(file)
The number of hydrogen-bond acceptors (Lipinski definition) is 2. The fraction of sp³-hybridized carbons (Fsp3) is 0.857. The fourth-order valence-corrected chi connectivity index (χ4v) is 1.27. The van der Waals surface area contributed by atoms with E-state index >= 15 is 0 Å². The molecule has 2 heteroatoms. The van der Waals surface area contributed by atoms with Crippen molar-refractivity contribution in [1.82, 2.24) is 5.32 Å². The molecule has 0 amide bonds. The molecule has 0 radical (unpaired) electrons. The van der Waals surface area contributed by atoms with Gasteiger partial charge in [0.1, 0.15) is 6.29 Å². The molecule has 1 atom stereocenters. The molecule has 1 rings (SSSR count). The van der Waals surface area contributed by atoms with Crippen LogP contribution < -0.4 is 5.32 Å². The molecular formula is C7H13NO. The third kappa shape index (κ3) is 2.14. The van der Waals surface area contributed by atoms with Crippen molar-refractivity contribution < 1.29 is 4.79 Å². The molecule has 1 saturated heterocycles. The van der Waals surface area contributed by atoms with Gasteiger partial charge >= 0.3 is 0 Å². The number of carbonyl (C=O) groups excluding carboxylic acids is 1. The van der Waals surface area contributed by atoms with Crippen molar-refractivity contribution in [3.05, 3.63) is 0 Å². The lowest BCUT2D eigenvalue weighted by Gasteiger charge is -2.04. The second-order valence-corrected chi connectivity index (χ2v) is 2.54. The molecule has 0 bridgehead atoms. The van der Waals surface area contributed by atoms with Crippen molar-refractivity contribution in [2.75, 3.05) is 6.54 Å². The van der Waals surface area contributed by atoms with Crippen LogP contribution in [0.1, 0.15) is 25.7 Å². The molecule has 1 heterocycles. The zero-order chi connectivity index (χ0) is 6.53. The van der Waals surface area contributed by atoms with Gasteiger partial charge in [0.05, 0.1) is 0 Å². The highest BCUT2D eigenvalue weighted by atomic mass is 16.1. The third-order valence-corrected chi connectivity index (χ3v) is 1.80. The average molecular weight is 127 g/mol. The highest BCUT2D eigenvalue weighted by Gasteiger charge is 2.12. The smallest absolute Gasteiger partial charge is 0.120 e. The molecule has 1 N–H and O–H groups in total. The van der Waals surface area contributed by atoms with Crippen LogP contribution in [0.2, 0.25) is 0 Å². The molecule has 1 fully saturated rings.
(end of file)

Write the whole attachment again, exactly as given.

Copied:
The number of hydrogen-bond acceptors (Lipinski definition) is 2. The fraction of sp³-hybridized carbons (Fsp3) is 0.857. The fourth-order valence-corrected chi connectivity index (χ4v) is 1.27. The van der Waals surface area contributed by atoms with E-state index >= 15 is 0 Å². The molecule has 2 heteroatoms. The van der Waals surface area contributed by atoms with Crippen molar-refractivity contribution in [1.82, 2.24) is 5.32 Å². The molecule has 0 amide bonds. The molecule has 0 radical (unpaired) electrons. The van der Waals surface area contributed by atoms with Gasteiger partial charge in [0.1, 0.15) is 6.29 Å². The molecule has 1 atom stereocenters. The molecule has 1 rings (SSSR count). The van der Waals surface area contributed by atoms with Crippen LogP contribution < -0.4 is 5.32 Å². The molecular formula is C7H13NO. The third kappa shape index (κ3) is 2.14. The van der Waals surface area contributed by atoms with Crippen molar-refractivity contribution < 1.29 is 4.79 Å². The molecule has 1 saturated heterocycles. The van der Waals surface area contributed by atoms with Gasteiger partial charge >= 0.3 is 0 Å². The number of carbonyl (C=O) groups excluding carboxylic acids is 1. The van der Waals surface area contributed by atoms with Crippen molar-refractivity contribution in [3.05, 3.63) is 0 Å². The lowest BCUT2D eigenvalue weighted by Gasteiger charge is -2.04. The second-order valence-corrected chi connectivity index (χ2v) is 2.54. The molecule has 0 bridgehead atoms. The van der Waals surface area contributed by atoms with Crippen molar-refractivity contribution in [2.75, 3.05) is 6.54 Å². The van der Waals surface area contributed by atoms with Crippen LogP contribution in [0.1, 0.15) is 25.7 Å². The molecule has 1 heterocycles. The zero-order chi connectivity index (χ0) is 6.53. The van der Waals surface area contributed by atoms with Gasteiger partial charge in [0.05, 0.1) is 0 Å². The highest BCUT2D eigenvalue weighted by atomic mass is 16.1. The third-order valence-corrected chi connectivity index (χ3v) is 1.80. The average molecular weight is 127 g/mol. The highest BCUT2D eigenvalue weighted by Gasteiger charge is 2.12. The smallest absolute Gasteiger partial charge is 0.120 e. The molecule has 1 N–H and O–H groups in total. The van der Waals surface area contributed by atoms with Crippen LogP contribution in [0.2, 0.25) is 0 Å². The molecule has 1 fully saturated rings.